Various techniques are available to measure the viewing habits of household members. Such information can be obtained by interviewing people at random over the telephone or in person and asking them to recall what shows they saw within a given period as, for example, during the previous evening. However, since this approach relies on a person's memory and honesty, it is inherently subjective and inaccurate. Another technique involves obtaining the cooperation of a selected number of households. Each household is given a diary into which every household member is to insert his name and the television program to which the television set is tuned along with the time. However, making a diary entry requires a deliberate action on the part of a person who may not always remember or be inclined to make the entry. Thus, the data entry approach is prone to inaccuracies. Moreover, although one or more individuals can be in a room and enter themselves into the diary, this does not necessarily mean that any of them is actually viewing the program. Accordingly, any analysis based on the presumption that entries in the diary reflect actual program viewing is prone to error.

A variation on the diary-keeping approach is an electronic system with a keypad used to enter the information electronically which is otherwise written into the diary. However, this system also suffers from the above-mentioned disadvantages related to taking the trouble to make the entry and the possibility that people entered in the system and sitting in the room are not actually viewing the program.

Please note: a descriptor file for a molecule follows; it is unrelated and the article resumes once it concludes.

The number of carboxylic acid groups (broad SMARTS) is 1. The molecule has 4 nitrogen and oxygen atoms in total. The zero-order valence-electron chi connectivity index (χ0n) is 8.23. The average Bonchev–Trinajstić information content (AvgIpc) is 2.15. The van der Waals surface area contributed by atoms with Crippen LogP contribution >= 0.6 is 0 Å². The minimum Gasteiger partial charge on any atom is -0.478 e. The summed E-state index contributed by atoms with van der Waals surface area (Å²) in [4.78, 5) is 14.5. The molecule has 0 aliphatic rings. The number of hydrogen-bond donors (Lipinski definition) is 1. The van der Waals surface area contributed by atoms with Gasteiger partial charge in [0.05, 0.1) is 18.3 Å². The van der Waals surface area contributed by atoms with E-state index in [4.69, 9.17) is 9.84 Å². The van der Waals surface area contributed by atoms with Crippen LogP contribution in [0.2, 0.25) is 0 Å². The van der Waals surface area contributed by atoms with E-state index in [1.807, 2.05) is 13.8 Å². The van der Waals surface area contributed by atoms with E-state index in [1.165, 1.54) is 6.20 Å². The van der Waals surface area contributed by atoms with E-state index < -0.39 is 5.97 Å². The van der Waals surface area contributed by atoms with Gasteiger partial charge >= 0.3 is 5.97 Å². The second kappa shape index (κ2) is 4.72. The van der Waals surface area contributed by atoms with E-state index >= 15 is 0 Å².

Another technique currently in use is utilized in accumulating the widely known Nielsen ratings. The Nielsen approach includes a unit which is typically mounted atop the television set. The Nielsen viewing-habits-monitor is depicted by unit 10 shown schematically in FIG. 1. Unit 10 is connected to a conventional TV tuner 5. Unit 10 also includes a timer 12 connected to a recorder 14. With the arrangement of tuner 12, timer 5 and recorder 14, a record is kept of the particular channel to which the television set is tuned at any given time. Timer 12 stores the signal indicative of the channel to which the tuner is set at periodic intervals of, say, one minute on recorder 14. Recorder 14 includes a storage medium capable of retaining information corresponding to approximately one week of viewing. Modem 16 is accessible from a remote central monitoring station over conventional telephone lines. Periodically, as for example once weekly, the modem in a particular household is automatically dialed up and the information stored on recorder 14 is retrieved and transmitted over the phone lines to the central monitoring station. When retrieval is completed, a signal is sent to recorder 14 which erases it and readies it for re-use during the coming week. Although this technique is in wide use, its major failing lies in its inability to ascertain whether the individuals in the room are actually viewing the television set. In fact, it may even be the case that the television set is turned on and the channel to which it is tuned is being recorded while, in fact, no one is in the room. Therefore, it is readily seen that all of the techniques currently in use provide information which cannot be relied upon in analyzing the television viewing habits of individual household members.